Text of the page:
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John Carpenter’s The Thing, which turned 35 at the end of June, is always the first movie we turn to during a summer heat wave—or any time we feel like watching something both figuratively and literally chilling But it’s by no means the only great horror film set in freezing conditions. Beat the summer heat by making your blood run cold with these movies.
This 2004 movie is nobody’s top pick in either franchise, but the scifi battle royale does have moments that are stupidly enjoyable. It’s set on a frozen island off the coast of Antarctica, the only place on the planet where Predators can hide the underground pyramid they use as an arena for Alien hunting. This unusual sport requires hosts to produce the aliens in the first place—namely, humans who are curious, greedy, and/or stupid enough to venture to the ends of the Earth. This round, it’s a team in service of the Weyland Corporation, recklessly endangering its employees even 150 years before the events of Alien. Who wins in the end? Nobody... except the hybrid “Predalien” that stars in the sequel.
Just a few months after establishing himself as a Hammer superstar in The Curse of Frankenstein, Peter Cushing returned to the big screen in 1957 for the studio to take on a very different monster—one that lurks high in the Himalayas. He plays a way more benevolent scientist here, while Forrest Tucker plays the bad-dude doctor with Yeti exploitation on his mind. Most of The Abominable Snowman was shot on a set, but special effects and location shots of actual mountains help establish that “the man-beast of Tibet” indeed dwells in a harsh, remote place.
Posed as a prequel to Carpenter’s film, this version of The Thing is set at the Antarctic Norwegian research base that first encounters the shape-shifting space monster—you know, before it transforms into the dog that scampers toward MacReady and company over at U.S. Outpost 31. The cast is mostly actual Scandinavians (including Kristofer Hivju, who’d move on to other cold-ass locations as Tormund Giantsbane on Game of Thrones), though Mary Elizabeth Winstead gets top billing as an American paleontologist summoned to investigate the team’s mysterious discovery in the ice. It’s a decent monster movie, but the plot is more or less identical to Carpenter’s 1982 film (which needed no improving upon in the first place), and it must be noted that the newer film’s special effects are way less awesome.
Kate Beckinsale plays a U.S. Marshal toiling in Antarctica who takes on one last case before her much-desired retirement. (She also gets a shower scene that’s way more eye candy than Psycho homage.) Of course, it’s a spooky murder mystery that turns out to be way more complicated than it first appears—and the cruel winter elements only make things more dangerous. Though Whiteout is more of a suspense thriller than a horror movie, it makes good use of its isolated environment, and gets points for containing a very cringe-inducing frostbite/amputation scene.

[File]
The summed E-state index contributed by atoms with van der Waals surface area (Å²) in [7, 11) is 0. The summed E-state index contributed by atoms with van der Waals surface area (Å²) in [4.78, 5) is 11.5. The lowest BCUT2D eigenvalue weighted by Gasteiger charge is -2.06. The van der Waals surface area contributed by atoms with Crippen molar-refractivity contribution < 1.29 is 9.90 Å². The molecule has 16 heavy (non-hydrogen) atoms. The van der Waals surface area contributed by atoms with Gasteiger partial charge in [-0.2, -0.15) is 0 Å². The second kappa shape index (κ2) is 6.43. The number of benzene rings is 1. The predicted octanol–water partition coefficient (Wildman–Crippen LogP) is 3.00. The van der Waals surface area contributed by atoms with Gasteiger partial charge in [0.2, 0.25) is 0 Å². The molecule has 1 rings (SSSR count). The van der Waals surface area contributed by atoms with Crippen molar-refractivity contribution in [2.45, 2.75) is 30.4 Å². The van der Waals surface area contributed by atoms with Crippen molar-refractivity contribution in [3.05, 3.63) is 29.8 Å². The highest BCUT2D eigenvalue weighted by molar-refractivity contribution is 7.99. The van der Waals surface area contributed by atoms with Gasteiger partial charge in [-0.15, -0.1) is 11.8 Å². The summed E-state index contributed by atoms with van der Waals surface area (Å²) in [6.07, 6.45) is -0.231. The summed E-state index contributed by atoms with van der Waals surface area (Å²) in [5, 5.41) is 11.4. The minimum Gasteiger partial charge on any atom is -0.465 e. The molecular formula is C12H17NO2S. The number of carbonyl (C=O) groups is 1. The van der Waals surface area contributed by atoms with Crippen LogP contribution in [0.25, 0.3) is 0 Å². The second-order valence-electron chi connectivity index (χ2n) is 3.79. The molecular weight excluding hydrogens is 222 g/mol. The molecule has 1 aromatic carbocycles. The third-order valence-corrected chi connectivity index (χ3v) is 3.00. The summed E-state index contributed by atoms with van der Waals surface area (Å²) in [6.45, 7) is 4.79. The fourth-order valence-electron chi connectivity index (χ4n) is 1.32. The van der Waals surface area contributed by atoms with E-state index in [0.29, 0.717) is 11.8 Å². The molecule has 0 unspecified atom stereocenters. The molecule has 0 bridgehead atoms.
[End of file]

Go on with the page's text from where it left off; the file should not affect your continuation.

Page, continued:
The mood of one extended family’s Christmas holiday shifts from winter wonderland to gruesome hellscape when all the young children become infected with a virus that turns them into vicious monsters. The parents don’t really understand what’s happening at first, because who wants to admit that their offspring have become literal little monsters? And then, once the truth can’t be denied, who wants to fight their own tot to the death? Though it’s set deep in the snowy countryside—truly, the perfect place to stage a horrific sledding “accident”—the plot might actually be the coldest part of The Children.
Is there any other movie quite like 1999's Ravenous? Its tone of pitch-black comedy and themes of cannibalism and Native American mysticism mesh weirdly well with its historical military setting (an icy outpost in the Sierra Nevadas, circa 1850-ish) and its gloriously offbeat cast, which includes Guy Pearce, Jeremy Davies, Neal McDonough, Jeffrey Jones, and David Arquette. Robert Carlyle, of course, plays the bloodthirsty guy you’d least want to be stranded with in any type of survival situation, much less one involving the demon-driven consumption of human flesh.
One of the weirder Stephen King adaptations out there, Dreamcatcher marries some of the author’s familiar tropes to a truly bizarre tale. Childhood pals meet for their annual reunion in the snowy Maine woods, but these are no ordinary friends, because they’re psychically linked (they’re played as adults by Thomas Jane, Damian Lewis, Timothy Olyphant, and Jason Lee, plus Donnie Wahlberg as the most “special” among them). Also, this is also no ordinary patch of Maine woods, because there are hostile aliens lurking around, including one that starts possessing members of the group. All that—plus guns, explosions, and gore, as well as Morgan Freeman in a very rare villainous performance.
Nope, not the 1998 family comedy starring Michael Keaton—this is the 1997 horror comedy starring Scott MacDonald, though you’d be forgiven for confusing the two, especially considering both films are about men who die and come back as snowmen. The evil version of Jack Frost sees a serial killer (who happens to be named... Jack Frost) mutate into a deadly snowman after a highway crash involving a prison transport vehicle, a tanker containing gallons of weird science, and a convenient snowdrift. Hey, it could happen!